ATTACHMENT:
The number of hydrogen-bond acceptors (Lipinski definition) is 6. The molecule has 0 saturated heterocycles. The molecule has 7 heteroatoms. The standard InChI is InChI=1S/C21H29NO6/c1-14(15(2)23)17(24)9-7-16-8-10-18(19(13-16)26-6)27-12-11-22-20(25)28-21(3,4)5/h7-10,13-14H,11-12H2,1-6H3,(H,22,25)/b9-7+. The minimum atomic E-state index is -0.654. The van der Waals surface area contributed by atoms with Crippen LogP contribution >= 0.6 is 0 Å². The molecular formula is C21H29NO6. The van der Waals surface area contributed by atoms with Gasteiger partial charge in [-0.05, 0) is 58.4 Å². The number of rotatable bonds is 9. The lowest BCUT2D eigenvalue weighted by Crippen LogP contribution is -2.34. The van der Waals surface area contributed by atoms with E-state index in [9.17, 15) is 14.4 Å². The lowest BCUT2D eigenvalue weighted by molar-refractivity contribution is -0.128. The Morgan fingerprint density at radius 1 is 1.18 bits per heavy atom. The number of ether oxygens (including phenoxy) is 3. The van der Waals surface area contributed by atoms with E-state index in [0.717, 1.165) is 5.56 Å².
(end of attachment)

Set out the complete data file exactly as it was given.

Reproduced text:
The number of hydrogen-bond acceptors (Lipinski definition) is 6. The molecule has 0 saturated heterocycles. The molecule has 7 heteroatoms. The standard InChI is InChI=1S/C21H29NO6/c1-14(15(2)23)17(24)9-7-16-8-10-18(19(13-16)26-6)27-12-11-22-20(25)28-21(3,4)5/h7-10,13-14H,11-12H2,1-6H3,(H,22,25)/b9-7+. The minimum atomic E-state index is -0.654. The van der Waals surface area contributed by atoms with Crippen LogP contribution >= 0.6 is 0 Å². The molecular formula is C21H29NO6. The van der Waals surface area contributed by atoms with Gasteiger partial charge in [-0.05, 0) is 58.4 Å². The number of rotatable bonds is 9. The lowest BCUT2D eigenvalue weighted by Crippen LogP contribution is -2.34. The van der Waals surface area contributed by atoms with E-state index in [9.17, 15) is 14.4 Å². The lowest BCUT2D eigenvalue weighted by molar-refractivity contribution is -0.128. The Morgan fingerprint density at radius 1 is 1.18 bits per heavy atom. The number of ether oxygens (including phenoxy) is 3. The van der Waals surface area contributed by atoms with E-state index in [0.717, 1.165) is 5.56 Å².